‘If you live in the Indian hills, it is only a matter of time before you meet a ghost…’
Vintage storyteller Ruskin Bond has created many unforgettable characters in his novels and stories, but perhaps the most memorable and unusual among them are the ghosts and spirits that haunt the hills and foothills of the Himalayas—the bazaars and bungalows, jungles and gardens of Mussoorie, Shimla, Nainital, Dehradun. These ghosts are not always horrific; they are mysterious and often benevolent, or lonely creatures looking for company among humans. Collected in these pages are new stories written specifically for this volume—including Captain Young’s Ghost and The Black Bird—and classics such as A Face in the Dark and The Haunted Bicycle. Here you will find the spirit of a captain from the British army who, on some nights, returns to the town he founded and never outgrew; a little boy, long dead, who continues to guide passers-by on treacherous mountain routes; a beautiful young girl from long ago who seduces young men with her song, and another who longs for the warmth of a happy family.
Set in the hills and foothills of North India—the perfect haunt for ghosts and spirits—this collection by the master storyteller will leave you spellbound.
With over forty essays, this comprehensive volume brings together a dazzling range of voices in an unparalleled panorama.
Here you will find stories of great ascents and descents; the madness of war on the ‘world’s highest battlefield’ and the personal costs soldiers must pay for it; tales of exploratory derring-do; and a mutiny up on a mountain. A seeker has an intense spiritual experience on Mount Kailas, another among shamans on a mountaintop in Nepal; and, looking for the snow leopard in Ladakh, an author finds himself. A resident of a Sherpa village writes a heartfelt account of the aftermath of an avalanche which killed porters and climbers on Everest; and residents of Langtang record an oral history of the earthquake which wiped out their village. A matriarch describes her life and family in Almora of a bygone time; a prisoner in Dehra Dun jail draws solace from visits by birds and small animals; and the fragrance of lime makes a traveller’s night in a remote Garhwal village memorable for all time.
Edited by Ruskin Bond, India’s most-loved writer, and acclaimed novelist Namita Gokhale, this anthology—now in paperback with two new essays—spans the entire range, from the foothills to the highest peaks, and from its easternmost to its westernmost ends. Himalaya will keep you riveted.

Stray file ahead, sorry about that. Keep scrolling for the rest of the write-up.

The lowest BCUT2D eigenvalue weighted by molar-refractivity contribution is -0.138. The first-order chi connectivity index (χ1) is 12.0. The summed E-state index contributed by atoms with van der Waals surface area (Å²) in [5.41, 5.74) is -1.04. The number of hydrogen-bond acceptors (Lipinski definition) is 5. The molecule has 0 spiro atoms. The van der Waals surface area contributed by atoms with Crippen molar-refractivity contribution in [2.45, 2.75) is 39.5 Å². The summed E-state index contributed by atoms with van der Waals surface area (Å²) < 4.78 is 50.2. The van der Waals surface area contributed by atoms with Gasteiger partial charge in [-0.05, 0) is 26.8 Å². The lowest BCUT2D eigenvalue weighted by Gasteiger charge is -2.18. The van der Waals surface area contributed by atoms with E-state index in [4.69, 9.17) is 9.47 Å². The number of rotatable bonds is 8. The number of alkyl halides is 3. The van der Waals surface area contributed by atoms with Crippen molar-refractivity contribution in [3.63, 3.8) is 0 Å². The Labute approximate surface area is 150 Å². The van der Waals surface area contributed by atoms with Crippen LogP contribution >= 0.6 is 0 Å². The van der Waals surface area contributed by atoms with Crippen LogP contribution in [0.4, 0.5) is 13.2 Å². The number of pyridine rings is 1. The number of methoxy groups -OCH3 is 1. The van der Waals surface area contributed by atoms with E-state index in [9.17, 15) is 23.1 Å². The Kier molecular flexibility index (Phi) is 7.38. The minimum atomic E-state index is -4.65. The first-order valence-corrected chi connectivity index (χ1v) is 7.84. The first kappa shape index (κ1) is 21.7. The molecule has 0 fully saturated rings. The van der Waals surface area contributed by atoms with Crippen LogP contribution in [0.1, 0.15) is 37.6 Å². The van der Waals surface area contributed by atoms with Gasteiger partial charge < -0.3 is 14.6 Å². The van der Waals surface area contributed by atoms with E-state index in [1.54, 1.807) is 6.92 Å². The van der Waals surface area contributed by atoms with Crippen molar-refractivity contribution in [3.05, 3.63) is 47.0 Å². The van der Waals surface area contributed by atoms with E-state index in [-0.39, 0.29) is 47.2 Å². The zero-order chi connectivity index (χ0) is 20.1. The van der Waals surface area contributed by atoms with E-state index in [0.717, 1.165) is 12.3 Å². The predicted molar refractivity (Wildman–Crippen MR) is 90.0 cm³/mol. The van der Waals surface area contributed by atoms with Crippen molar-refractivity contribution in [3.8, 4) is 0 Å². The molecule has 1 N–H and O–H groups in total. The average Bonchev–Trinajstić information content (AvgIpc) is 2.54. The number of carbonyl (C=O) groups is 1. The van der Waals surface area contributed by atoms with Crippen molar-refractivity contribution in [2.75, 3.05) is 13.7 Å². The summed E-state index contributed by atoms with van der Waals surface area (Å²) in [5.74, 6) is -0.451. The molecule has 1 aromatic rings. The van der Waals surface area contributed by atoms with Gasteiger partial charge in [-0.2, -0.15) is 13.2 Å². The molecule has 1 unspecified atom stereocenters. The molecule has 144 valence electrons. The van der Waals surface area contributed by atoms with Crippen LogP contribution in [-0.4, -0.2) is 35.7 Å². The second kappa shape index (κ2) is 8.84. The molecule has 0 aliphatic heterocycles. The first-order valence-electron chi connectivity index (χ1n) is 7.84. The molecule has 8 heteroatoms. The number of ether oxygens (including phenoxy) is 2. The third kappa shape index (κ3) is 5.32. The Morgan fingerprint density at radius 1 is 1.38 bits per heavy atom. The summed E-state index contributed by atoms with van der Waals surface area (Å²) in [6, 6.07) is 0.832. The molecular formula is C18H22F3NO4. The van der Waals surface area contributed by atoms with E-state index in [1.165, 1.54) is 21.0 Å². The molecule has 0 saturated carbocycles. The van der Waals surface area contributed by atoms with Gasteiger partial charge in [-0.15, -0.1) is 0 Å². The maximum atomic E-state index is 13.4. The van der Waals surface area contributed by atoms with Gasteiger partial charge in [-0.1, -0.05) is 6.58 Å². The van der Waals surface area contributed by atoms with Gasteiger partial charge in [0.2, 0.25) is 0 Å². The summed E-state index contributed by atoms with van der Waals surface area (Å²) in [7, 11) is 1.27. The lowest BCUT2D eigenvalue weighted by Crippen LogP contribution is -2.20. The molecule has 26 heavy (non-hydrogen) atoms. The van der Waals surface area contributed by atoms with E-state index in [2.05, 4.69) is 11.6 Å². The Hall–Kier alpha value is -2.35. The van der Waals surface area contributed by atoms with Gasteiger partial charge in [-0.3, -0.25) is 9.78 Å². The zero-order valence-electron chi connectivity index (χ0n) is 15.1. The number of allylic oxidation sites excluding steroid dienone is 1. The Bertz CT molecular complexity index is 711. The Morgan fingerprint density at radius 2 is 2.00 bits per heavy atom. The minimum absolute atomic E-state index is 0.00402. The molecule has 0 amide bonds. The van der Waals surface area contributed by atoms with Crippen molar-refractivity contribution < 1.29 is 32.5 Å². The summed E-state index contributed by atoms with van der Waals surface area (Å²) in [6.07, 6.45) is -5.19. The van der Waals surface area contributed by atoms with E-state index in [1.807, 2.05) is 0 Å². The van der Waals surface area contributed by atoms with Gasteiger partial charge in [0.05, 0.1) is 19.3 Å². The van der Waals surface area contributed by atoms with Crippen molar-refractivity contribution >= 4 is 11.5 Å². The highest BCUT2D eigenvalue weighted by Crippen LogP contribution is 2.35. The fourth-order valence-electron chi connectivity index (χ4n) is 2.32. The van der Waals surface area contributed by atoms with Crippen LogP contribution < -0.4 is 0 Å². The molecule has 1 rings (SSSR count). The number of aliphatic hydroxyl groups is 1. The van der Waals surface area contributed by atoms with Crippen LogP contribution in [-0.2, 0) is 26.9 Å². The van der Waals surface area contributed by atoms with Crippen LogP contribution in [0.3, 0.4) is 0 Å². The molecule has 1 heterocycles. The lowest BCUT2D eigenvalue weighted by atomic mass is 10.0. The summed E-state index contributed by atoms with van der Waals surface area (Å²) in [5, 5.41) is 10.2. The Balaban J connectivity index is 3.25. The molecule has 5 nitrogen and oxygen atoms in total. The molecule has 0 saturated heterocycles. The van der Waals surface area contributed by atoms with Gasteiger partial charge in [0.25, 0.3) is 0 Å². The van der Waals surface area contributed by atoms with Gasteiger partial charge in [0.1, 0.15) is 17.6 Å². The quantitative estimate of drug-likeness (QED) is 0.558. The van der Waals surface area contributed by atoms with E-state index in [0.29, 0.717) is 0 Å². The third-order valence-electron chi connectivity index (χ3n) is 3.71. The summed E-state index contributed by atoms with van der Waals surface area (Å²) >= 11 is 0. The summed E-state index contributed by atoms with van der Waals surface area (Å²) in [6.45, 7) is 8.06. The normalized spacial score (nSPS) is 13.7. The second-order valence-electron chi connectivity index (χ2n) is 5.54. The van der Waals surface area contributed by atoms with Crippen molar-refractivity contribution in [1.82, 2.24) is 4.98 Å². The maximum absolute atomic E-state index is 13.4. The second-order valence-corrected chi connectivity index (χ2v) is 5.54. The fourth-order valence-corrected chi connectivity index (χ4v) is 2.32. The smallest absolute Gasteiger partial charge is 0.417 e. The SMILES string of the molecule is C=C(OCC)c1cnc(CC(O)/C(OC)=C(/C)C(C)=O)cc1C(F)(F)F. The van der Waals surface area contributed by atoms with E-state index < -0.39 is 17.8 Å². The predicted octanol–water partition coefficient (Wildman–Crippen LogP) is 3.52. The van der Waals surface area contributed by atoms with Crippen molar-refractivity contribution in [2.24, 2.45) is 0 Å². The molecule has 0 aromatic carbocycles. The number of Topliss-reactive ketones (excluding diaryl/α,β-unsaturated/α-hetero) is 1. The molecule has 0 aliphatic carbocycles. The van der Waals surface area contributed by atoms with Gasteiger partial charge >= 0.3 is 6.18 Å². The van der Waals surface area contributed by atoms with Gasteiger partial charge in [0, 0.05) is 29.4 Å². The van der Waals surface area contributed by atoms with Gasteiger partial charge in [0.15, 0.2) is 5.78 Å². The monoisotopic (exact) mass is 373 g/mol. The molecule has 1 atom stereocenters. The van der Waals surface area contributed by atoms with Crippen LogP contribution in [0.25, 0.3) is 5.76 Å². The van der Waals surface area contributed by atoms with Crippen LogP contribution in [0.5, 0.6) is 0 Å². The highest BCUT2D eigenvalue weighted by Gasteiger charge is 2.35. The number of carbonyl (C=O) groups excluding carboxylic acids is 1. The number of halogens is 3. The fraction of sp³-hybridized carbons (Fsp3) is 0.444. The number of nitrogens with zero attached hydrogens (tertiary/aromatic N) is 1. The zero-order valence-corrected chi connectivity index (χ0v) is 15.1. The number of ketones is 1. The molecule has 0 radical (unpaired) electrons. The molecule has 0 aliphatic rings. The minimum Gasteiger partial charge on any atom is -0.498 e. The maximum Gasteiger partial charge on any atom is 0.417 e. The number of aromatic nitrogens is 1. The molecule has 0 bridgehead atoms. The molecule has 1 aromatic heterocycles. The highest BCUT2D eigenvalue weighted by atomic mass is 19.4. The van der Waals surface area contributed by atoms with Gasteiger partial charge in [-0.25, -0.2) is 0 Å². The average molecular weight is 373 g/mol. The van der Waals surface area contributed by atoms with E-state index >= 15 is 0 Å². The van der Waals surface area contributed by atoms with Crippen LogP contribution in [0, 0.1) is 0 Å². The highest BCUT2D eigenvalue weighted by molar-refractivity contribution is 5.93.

What can a flower teach us about courage? Or a little red ant?
When is speaking up brave, and when holding one’s peace?
Why must we look on with suspicion at all that comes easy?
What is the ultimate measure of man?
Ruskin Bond, India’s favourite writer, draws from his own experiences, and those of some of the world’s greatest thinkers and doers, to offer words of inspiration and wisdom. A Little Book of Courage is the perfect guide—to dip into and to gift—for the good times, and the tough.
Where does beauty live? Where should we travel to find it?
Is a dawn without birdsong still beautiful?
What might we see through the branches of a cherry tree at night?
Can we crave the rose if we fear its thorns?
What does the heart have to do with beauty?
Few writers anywhere have celebrated the beauty of the world, of all creatures great and small, as magically as Ruskin Bond has done. This little anthology brings together his own ideas and images of beauty and those of writers and thinkers he has read and liked. This pocketbook is a thing of quiet beauty.
A lifetime of reading and writing, observation and contemplation is distilled in this comprehensive volume of the best essays, profiles and sketches by Ruskin Bond, the masterly and compassionate chronicler of the small details and luminous moments that capture the essence of a meaningful life. By turns thoughtful, humorous, keenly observed and wise, these essays span more than sixty years of his writing—from reflections on companionship and solitude, to lyrical yet finely honed appreciations of nature, to nostalgic evocations of bygone people and ways of life. As an essayist, he brings to his travel narratives about the major pilgrimage centres of the Himalaya, or the story about searching for the gravestone of a long-forgotten author, the same empathy and sense of wonder that mark his accounts of glimpsing an elusive leopard, or watching the mist rise in a forest of pines.
A Time for All Things contains the finest non-fiction of a singular writer who has inspired and comforted three generations of readers with his sustained, steady and affectionate engagement with life in a world that grows ever more hectic.
Is your school a hotspot for jokes? Do your family members regularly fall victim to pranks? Do ghosts and spooks get you into trouble? Find every kind of funny, crazy, impossible mischief in this book. Here you will find the girl who turned into a sloth just for her mother, the horse who went to the library and ate up some classics, the substitute teacher who saw dead people, the play where everything that could go wrong did go wrong, and many more amazing tales of pranks and troublemaking!